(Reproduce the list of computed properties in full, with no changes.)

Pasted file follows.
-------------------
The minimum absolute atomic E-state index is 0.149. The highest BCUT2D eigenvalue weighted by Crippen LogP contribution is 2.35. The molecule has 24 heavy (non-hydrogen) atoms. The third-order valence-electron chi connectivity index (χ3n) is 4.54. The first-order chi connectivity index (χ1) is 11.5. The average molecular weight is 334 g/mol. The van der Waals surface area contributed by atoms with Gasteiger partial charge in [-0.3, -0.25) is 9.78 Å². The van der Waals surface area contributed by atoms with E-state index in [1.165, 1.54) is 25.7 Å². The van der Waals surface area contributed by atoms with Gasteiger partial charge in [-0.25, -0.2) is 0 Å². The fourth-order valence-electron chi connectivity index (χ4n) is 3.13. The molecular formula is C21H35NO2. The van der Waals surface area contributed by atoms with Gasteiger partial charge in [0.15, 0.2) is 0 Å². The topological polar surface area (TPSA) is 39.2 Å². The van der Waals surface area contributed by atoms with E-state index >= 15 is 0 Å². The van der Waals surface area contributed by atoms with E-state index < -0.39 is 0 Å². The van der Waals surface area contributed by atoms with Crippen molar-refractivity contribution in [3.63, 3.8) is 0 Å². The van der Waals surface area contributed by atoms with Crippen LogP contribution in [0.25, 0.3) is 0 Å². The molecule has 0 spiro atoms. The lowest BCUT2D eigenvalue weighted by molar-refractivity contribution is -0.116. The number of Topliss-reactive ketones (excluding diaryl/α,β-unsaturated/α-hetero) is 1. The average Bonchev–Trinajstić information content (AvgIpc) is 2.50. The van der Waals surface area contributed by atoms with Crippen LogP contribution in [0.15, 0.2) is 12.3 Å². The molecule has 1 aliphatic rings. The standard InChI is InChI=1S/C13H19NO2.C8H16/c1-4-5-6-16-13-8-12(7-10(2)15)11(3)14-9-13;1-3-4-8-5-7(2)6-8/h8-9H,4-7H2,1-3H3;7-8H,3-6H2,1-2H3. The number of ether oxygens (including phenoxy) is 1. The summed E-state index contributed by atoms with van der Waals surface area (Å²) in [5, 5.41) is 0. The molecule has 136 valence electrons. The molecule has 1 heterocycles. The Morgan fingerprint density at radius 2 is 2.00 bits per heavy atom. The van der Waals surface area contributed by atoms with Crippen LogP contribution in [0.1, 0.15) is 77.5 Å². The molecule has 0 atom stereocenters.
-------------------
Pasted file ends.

The minimum absolute atomic E-state index is 0.149. The highest BCUT2D eigenvalue weighted by Crippen LogP contribution is 2.35. The molecule has 24 heavy (non-hydrogen) atoms. The third-order valence-electron chi connectivity index (χ3n) is 4.54. The first-order chi connectivity index (χ1) is 11.5. The average molecular weight is 334 g/mol. The van der Waals surface area contributed by atoms with Gasteiger partial charge in [-0.3, -0.25) is 9.78 Å². The van der Waals surface area contributed by atoms with E-state index in [1.165, 1.54) is 25.7 Å². The van der Waals surface area contributed by atoms with Gasteiger partial charge in [-0.25, -0.2) is 0 Å². The fourth-order valence-electron chi connectivity index (χ4n) is 3.13. The molecular formula is C21H35NO2. The van der Waals surface area contributed by atoms with Gasteiger partial charge in [0.15, 0.2) is 0 Å². The topological polar surface area (TPSA) is 39.2 Å². The van der Waals surface area contributed by atoms with E-state index >= 15 is 0 Å². The van der Waals surface area contributed by atoms with E-state index < -0.39 is 0 Å². The van der Waals surface area contributed by atoms with Crippen molar-refractivity contribution in [3.63, 3.8) is 0 Å². The van der Waals surface area contributed by atoms with Crippen LogP contribution in [0.25, 0.3) is 0 Å². The molecule has 0 spiro atoms. The lowest BCUT2D eigenvalue weighted by molar-refractivity contribution is -0.116. The number of Topliss-reactive ketones (excluding diaryl/α,β-unsaturated/α-hetero) is 1. The average Bonchev–Trinajstić information content (AvgIpc) is 2.50. The van der Waals surface area contributed by atoms with Crippen LogP contribution in [0.15, 0.2) is 12.3 Å². The molecule has 1 aliphatic rings. The standard InChI is InChI=1S/C13H19NO2.C8H16/c1-4-5-6-16-13-8-12(7-10(2)15)11(3)14-9-13;1-3-4-8-5-7(2)6-8/h8-9H,4-7H2,1-3H3;7-8H,3-6H2,1-2H3. The number of ether oxygens (including phenoxy) is 1. The summed E-state index contributed by atoms with van der Waals surface area (Å²) in [5, 5.41) is 0. The molecule has 136 valence electrons. The molecule has 1 heterocycles. The Morgan fingerprint density at radius 2 is 2.00 bits per heavy atom. The van der Waals surface area contributed by atoms with Crippen LogP contribution in [0.1, 0.15) is 77.5 Å². The molecule has 0 atom stereocenters.